GCC’s Nuclear Medicine Technology Program Awarded 7-Year Accreditation

Thursday, November 1, 2012
 

Gateway Community College’s (GCC) Nuclear Medicine Technology program has been awarded Continued Accreditation for the next seven years by the Joint Review Committee on Educational Programs in Nuclear Medicine Technology. GCC officials said they were thrilled that the program received the seven-year accreditation as it represents the maximum award given. 

“I am very proud of the excellent work of our Program Coordinator Beata Gebuza and our Clinical Coordinator Germaine Frosolone and the faculty,” said Marcia Doran, M.S., R.D., GCC professor and Allied Health Department chair. “They had a very successful and impressive site visit.”

The visiting committee praised the new facility at GCC which features a state-of-the-art nuclear medicine laboratory. The laboratory features three different rooms, a classroom, a radio pharmacy and an imaging room. The board also commended the supportive relationship that GCC has fostered with the 13 different clinical sites where students train.

“They visited few of our clinical sites and were very pleased with the training and support our students receive there and how much it complements what they learn in the classroom and in our own lab,” said Beata I. Gebuza, MS, CNMT, RTN, NCT, associate professor and program coordinator of GCC’s Nuclear Medicine Technology. “It takes a lot of effort to build relationships with the hospitals so that we can provide learning opportunities for our students. We are very happy to have received the seven-year accreditation.”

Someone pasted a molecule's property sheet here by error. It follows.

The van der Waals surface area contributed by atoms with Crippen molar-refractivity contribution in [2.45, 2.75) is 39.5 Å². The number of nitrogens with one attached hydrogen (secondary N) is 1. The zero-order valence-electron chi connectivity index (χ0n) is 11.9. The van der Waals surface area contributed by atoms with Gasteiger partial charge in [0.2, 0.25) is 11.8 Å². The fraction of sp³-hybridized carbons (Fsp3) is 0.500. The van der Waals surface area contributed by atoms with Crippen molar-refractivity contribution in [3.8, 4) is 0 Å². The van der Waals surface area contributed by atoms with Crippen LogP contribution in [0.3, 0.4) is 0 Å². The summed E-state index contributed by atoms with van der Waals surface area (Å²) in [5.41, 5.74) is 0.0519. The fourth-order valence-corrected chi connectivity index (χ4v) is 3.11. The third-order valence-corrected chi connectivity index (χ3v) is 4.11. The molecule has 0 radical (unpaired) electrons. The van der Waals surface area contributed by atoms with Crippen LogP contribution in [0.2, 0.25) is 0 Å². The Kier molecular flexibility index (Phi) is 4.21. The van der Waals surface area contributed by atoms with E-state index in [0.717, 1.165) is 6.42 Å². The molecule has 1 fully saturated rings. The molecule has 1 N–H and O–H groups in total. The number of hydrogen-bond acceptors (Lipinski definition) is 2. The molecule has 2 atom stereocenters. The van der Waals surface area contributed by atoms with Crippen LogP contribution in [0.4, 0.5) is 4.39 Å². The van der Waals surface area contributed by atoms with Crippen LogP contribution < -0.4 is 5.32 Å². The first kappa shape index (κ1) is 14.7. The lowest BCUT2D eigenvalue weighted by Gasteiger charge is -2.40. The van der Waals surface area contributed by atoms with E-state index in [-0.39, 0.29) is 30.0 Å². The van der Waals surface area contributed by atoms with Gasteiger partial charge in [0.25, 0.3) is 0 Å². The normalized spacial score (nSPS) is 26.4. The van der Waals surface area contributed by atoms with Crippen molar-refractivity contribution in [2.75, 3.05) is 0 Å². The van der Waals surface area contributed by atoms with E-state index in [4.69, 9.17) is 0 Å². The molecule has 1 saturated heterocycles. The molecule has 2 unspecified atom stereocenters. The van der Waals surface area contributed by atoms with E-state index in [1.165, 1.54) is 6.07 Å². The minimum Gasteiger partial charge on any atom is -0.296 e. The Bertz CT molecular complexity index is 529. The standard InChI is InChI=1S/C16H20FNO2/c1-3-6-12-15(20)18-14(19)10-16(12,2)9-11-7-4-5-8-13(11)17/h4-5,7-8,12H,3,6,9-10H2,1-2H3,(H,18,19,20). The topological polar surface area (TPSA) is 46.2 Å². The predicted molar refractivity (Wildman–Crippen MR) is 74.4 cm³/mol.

The Accreditation Board commended the Nuclear Medicine Technology program on the variety of instructors in the program who offer students divergent viewpoints of the field. They also noted the positive reputation the program has in the community and the support GCC’s administration gives the program and its students. The board praised the program’s tutoring program where expert technologists tutor students after hours and said the new GCC campus as well as the Library and Learning Commons are outstanding educational facilities for students.

GCC’s Associate in Science degree and certificate programs in Nuclear Medicine Technology provide students the opportunity to train at some of the region’s leading health care facilities around the state including Yale-New Haven Hospital, YNHH-St. Raphael Campus, VA Connecticut Health Care at the West Haven campus, Griffin Hospital, Milford Hospital, Midstate Medical Center, Middlesex Hospital, Backus Hospital, Waterbury Hospital, Cardinal Health Nuclear Pharmacy, Lawrence and Memorial Hospital, St. Francis Hospital and UCONN Health Center.

The Nuclear Medicine Technologist uses radioactive substances to diagnose or treat disease. Positron Emission Tomography (PET) is the latest nuclear medicine technique being used for the diagnosis of cancer, brain abnormalities and cardiac diseases. GCC students are trained in all the latest technologies. In their first year, GCC students spend two days a week in clinical settings each semester and three days a week in their second year. In addition, they train 40 hours a week in a clinical setting during the summer and winter intersessions. “It is a very intense program,” Gebuza said.

GCC students can go on to work in a variety of clinical settings including community hospitals, university-affiliated teaching hospitals, outpatient imaging facilities, private physician’s offices and government and private research institutes. The program is proud of its 100 percent board pass rate on the first attempt the Nuclear Medicine Technology Certification Board exam.